After successfully restoring equal treatment of married couples in the tax code, the caucus turned its attention to the treatment of families in the tax-transfer system. At the time, Canada had three overlapping child benefit programs: a family allowance, a refundable child tax credit, and a nonrefundable child tax credit. (A refundable credit allows families to claim the full value of the benefit even if it exceeds total tax liability, while a nonrefundable credit limits the value of the benefit to income tax liability.) All three programs were supposed to recognize the importance of families for raising children, but years of neglect resulted in considerable erosion of their value by 1991 and confusion for parents. Recognizing the importance of a firm economic foundation to the stability of families, the Family Caucus set out to consolidate these disparate programs into a single refundable child tax credit targeted toward families most in need. Making the tax credit fully refundable—and thus available to all families—was the key to its success.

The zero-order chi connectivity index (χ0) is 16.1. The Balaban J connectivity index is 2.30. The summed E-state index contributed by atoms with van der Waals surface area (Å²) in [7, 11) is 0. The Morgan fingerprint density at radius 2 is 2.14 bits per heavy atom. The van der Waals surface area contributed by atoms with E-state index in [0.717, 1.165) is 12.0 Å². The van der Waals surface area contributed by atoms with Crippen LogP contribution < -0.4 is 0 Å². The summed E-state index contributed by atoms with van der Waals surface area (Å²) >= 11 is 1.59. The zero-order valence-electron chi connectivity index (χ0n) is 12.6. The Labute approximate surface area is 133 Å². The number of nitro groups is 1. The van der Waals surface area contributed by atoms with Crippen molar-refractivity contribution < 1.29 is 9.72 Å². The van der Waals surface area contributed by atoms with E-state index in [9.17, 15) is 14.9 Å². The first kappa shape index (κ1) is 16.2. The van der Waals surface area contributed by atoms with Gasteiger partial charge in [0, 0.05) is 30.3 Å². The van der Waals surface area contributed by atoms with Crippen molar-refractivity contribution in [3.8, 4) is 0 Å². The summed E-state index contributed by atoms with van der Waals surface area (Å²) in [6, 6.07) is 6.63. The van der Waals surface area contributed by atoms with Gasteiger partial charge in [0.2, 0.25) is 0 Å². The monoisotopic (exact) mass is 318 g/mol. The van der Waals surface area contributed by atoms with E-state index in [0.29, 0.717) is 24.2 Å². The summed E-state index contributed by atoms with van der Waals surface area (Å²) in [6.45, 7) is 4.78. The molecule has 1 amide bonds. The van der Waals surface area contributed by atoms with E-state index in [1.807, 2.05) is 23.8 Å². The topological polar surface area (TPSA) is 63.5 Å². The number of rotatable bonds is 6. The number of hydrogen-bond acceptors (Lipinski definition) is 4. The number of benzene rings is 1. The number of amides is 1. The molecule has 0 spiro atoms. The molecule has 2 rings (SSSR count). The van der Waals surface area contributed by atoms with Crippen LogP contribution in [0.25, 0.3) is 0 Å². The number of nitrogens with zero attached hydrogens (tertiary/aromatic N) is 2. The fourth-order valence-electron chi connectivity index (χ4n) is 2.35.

Family Caucus members saw a refundable child tax credit as a way to strengthen families relative to alternative welfare and childcare proposals. Increasing welfare benefits might help relieve child poverty, but it would penalize work and marriage because recipients who entered the workforce or got married would have their benefits sharply reduced. Publicly provided childcare could encourage work but disfavored families where one parent chose to stay at home with the children.